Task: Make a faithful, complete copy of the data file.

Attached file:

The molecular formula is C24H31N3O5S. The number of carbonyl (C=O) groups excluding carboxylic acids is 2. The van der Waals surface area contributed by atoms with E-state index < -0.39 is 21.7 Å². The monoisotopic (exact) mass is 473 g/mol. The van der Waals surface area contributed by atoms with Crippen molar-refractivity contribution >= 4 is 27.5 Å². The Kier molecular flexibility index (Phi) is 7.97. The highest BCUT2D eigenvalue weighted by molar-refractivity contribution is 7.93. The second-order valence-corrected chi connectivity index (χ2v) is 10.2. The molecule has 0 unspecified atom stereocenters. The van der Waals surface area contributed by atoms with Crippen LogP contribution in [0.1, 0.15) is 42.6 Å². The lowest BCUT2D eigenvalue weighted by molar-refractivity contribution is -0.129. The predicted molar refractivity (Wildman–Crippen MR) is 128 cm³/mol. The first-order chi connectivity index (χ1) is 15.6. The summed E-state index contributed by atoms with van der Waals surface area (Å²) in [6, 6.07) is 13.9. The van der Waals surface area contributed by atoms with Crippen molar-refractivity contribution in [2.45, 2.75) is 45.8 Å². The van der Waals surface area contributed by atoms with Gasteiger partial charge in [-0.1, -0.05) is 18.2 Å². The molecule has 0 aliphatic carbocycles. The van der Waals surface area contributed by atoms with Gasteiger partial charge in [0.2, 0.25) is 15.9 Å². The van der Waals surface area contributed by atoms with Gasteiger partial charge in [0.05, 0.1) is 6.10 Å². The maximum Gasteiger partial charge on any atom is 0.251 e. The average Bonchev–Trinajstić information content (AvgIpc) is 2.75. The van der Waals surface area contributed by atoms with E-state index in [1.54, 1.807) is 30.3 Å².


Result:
The molecular formula is C24H31N3O5S. The number of carbonyl (C=O) groups excluding carboxylic acids is 2. The van der Waals surface area contributed by atoms with E-state index < -0.39 is 21.7 Å². The monoisotopic (exact) mass is 473 g/mol. The van der Waals surface area contributed by atoms with Crippen molar-refractivity contribution >= 4 is 27.5 Å². The Kier molecular flexibility index (Phi) is 7.97. The highest BCUT2D eigenvalue weighted by molar-refractivity contribution is 7.93. The second-order valence-corrected chi connectivity index (χ2v) is 10.2. The molecule has 0 unspecified atom stereocenters. The van der Waals surface area contributed by atoms with Crippen LogP contribution in [0.1, 0.15) is 42.6 Å². The lowest BCUT2D eigenvalue weighted by molar-refractivity contribution is -0.129. The predicted molar refractivity (Wildman–Crippen MR) is 128 cm³/mol. The first-order chi connectivity index (χ1) is 15.6. The summed E-state index contributed by atoms with van der Waals surface area (Å²) in [6, 6.07) is 13.9. The van der Waals surface area contributed by atoms with Crippen molar-refractivity contribution in [2.45, 2.75) is 45.8 Å². The van der Waals surface area contributed by atoms with Gasteiger partial charge in [-0.1, -0.05) is 18.2 Å². The molecule has 0 aliphatic carbocycles. The van der Waals surface area contributed by atoms with Gasteiger partial charge in [0.2, 0.25) is 15.9 Å². The van der Waals surface area contributed by atoms with Gasteiger partial charge in [0.05, 0.1) is 6.10 Å². The maximum Gasteiger partial charge on any atom is 0.251 e. The average Bonchev–Trinajstić information content (AvgIpc) is 2.75. The van der Waals surface area contributed by atoms with E-state index in [1.54, 1.807) is 30.3 Å².